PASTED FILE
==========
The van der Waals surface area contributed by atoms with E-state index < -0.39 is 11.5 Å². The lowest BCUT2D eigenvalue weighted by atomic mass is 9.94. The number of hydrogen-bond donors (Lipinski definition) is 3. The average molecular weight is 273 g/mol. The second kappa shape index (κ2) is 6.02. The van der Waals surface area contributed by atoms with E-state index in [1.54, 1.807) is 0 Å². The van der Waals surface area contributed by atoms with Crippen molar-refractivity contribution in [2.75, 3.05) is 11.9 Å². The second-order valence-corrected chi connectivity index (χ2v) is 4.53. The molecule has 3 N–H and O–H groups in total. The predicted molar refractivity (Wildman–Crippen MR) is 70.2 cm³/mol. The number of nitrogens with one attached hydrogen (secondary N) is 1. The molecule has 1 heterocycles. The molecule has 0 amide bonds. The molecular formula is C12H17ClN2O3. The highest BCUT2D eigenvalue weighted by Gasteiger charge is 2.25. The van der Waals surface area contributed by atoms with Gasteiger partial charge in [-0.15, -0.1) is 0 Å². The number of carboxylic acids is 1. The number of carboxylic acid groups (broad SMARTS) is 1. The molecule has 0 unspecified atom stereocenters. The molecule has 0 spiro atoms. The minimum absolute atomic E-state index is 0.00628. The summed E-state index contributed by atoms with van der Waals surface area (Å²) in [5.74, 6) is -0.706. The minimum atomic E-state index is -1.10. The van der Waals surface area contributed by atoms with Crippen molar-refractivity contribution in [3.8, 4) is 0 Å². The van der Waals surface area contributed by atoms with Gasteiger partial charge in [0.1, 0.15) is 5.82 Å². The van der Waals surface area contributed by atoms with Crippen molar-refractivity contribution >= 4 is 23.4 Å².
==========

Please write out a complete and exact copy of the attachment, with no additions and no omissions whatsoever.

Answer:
The van der Waals surface area contributed by atoms with E-state index < -0.39 is 11.5 Å². The lowest BCUT2D eigenvalue weighted by atomic mass is 9.94. The number of hydrogen-bond donors (Lipinski definition) is 3. The average molecular weight is 273 g/mol. The second kappa shape index (κ2) is 6.02. The van der Waals surface area contributed by atoms with E-state index in [1.54, 1.807) is 0 Å². The van der Waals surface area contributed by atoms with Crippen molar-refractivity contribution in [2.75, 3.05) is 11.9 Å². The second-order valence-corrected chi connectivity index (χ2v) is 4.53. The molecule has 3 N–H and O–H groups in total. The predicted molar refractivity (Wildman–Crippen MR) is 70.2 cm³/mol. The number of nitrogens with one attached hydrogen (secondary N) is 1. The molecule has 1 heterocycles. The molecule has 0 amide bonds. The molecular formula is C12H17ClN2O3. The highest BCUT2D eigenvalue weighted by Gasteiger charge is 2.25. The van der Waals surface area contributed by atoms with Gasteiger partial charge in [-0.15, -0.1) is 0 Å². The number of carboxylic acids is 1. The number of carboxylic acid groups (broad SMARTS) is 1. The molecule has 0 unspecified atom stereocenters. The molecule has 0 spiro atoms. The minimum absolute atomic E-state index is 0.00628. The summed E-state index contributed by atoms with van der Waals surface area (Å²) in [5.74, 6) is -0.706. The minimum atomic E-state index is -1.10. The van der Waals surface area contributed by atoms with Crippen molar-refractivity contribution in [3.8, 4) is 0 Å². The van der Waals surface area contributed by atoms with Gasteiger partial charge in [0.1, 0.15) is 5.82 Å². The van der Waals surface area contributed by atoms with Crippen molar-refractivity contribution >= 4 is 23.4 Å².